Cooperatove Conservation Project
COOPERATIVE CONSERVATION CASE STUDY

Appalachian National Scenic Trail

Location: Northeastern/Mid-Atlantic Region: Connecticut Maine Maryland Massachusetts New Hampshire New Jersey New York Pennsylvania Vermont Virginia West Virginia
Southeastern Region: Georgia North Carolina Tennessee

Project Summary: Eighty year-old public/private partnership manages the 2,175 mile-long Appalachian Trail from Maine to Georgia.
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Volunteers and crew leaders of the Mid-Atlantic Trail Crew move stringers into place at Duell Hollow in New York. (Photo by Appalachian Trail Conservancy, John Wright)
Resource Challenge

The Appalachian Trail is a continuous footpath along the Appalachian Mountains from Maine to Georgia. It was conceived in 1921, completed in 1937, and designated as the first National Scenic Trail in 1968. It is the nation’s longest, most accessible National Park, passing through or near more than 100 communities along the eastern seaboard and serving nearly four million hikers a year. Its 2,175-mile stretch makes partnership and collaboration a necessity in the Trail’s management and upkeep. 

Following more than three decades of land protection by state and federal agencies and private land conservancies, the Appalachian Trail corridor now forms a slender greenway that connects more than 75 public land areas in 14 States. It is a haven for biological diversity, protecting more than 2,000 occurrences of rare plant and animal species.

Examples of Key Partners
Seven National Parks, eight National Forests, one National Wildlife Refuge, Tennessee Valley Authority, Smithsonian Institution, 60 state agencies and private partners, coordinated by the nonprofit Appalachian Trail Conservancy (ATC).
Results and Accomplishments

In 1984, the USDI National Park Service (NPS) entered into an unprecedented agreement, delegating most responsibilities for management of NPS lands along the trail to the non-profit ATC. This cooperative agreement, which was renewed in November 2004, serves as the cornerstone of the decentralized, volunteer-based ATC Management System. The NPS and ATC have entered into similar agreements with the U.S. Department of Agriculture (USDA) Forest Service, the 14 states through which the Trail passes, and ATC’s 30 Trail-maintaining clubs.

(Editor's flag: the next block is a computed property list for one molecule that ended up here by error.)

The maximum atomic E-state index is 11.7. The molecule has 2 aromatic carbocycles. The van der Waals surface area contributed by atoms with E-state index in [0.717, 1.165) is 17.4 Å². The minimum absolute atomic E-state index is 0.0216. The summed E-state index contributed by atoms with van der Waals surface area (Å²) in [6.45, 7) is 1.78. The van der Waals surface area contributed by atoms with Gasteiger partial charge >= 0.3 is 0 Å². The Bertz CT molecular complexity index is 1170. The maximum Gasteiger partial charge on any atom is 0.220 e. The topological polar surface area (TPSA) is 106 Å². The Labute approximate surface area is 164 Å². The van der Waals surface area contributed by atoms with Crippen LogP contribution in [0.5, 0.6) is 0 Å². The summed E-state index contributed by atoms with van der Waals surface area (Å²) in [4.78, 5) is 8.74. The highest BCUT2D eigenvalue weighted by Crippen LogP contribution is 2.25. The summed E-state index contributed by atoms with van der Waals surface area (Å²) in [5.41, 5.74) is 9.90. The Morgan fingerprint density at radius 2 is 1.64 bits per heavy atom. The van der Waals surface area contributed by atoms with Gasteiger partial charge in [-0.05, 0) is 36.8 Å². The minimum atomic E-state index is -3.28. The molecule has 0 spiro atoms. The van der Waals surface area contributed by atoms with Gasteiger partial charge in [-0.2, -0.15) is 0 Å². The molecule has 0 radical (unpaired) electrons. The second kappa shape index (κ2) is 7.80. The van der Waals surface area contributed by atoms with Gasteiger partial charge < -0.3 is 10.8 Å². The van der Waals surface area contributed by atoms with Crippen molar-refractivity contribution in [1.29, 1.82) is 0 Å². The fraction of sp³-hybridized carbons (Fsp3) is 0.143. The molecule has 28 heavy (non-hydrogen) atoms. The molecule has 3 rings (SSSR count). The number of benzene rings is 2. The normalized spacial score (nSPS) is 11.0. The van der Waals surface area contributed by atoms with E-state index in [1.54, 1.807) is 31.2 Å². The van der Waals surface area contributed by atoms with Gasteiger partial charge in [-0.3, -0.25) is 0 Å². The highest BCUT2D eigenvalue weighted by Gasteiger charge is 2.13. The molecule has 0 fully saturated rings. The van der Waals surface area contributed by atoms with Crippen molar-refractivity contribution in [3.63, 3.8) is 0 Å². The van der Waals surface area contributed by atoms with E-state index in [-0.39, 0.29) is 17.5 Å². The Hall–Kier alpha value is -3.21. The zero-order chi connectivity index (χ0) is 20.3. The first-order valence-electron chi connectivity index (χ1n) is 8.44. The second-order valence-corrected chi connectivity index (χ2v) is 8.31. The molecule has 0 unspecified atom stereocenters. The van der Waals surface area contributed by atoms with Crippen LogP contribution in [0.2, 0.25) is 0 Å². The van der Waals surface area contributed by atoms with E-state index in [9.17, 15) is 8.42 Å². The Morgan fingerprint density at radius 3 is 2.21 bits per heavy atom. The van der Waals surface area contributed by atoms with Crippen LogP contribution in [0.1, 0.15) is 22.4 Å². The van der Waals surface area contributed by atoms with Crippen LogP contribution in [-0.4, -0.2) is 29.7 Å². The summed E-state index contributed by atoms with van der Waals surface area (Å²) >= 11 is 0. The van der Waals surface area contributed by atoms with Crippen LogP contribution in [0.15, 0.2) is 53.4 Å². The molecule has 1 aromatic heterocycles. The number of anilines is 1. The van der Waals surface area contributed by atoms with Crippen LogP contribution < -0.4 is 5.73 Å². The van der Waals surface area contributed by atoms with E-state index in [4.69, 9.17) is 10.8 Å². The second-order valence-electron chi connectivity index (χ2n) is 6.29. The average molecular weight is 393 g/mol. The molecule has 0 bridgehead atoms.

Through long-standing collaboration, the managing partners have successfully conserved the trail and its corridor, providing opportunities for millions of visitors to experience and enjoy the Appalachian Mountains. Recent accomplishments include:   

  • Some 5,000 volunteers in 30 clubs contribute 200,000 hours of labor each year to maintain, manage, and protect  the  Appalachian Trail
  • Agreements with more than 100 public and private management partners ensure consistent Trail management across many jurisdictions.  
  • A 12-year project inventoried more than 2,000 occurrences of threatened, endangered, and sensitive species.  
  • The Ridgerunner Program, staffed by volunteer hikers, educates  visitors about appropriate use of the Trail. 
  • A new volunteer-based conservation program helps monitor rare plant species, water quality, air quality,  forest social impacts to the Trail. 
  • Dozens of shelter renovations, footpath relocation and rehabilitation projects, footbridges, and other projects are completed every year. 

 

 

 

 

Innovation/Highlight

The private non-profit Appalachian Trail Conference coordinates maintenance of the 2,175-mile trail through the use of volunteers.

Project Contact
Dave Startzell
Executive Director
Appalachian Trail Conservancy


304-535-6331 x 116
dstartzell@appalachiantrail.org






Website: www.appalachiantrail.org

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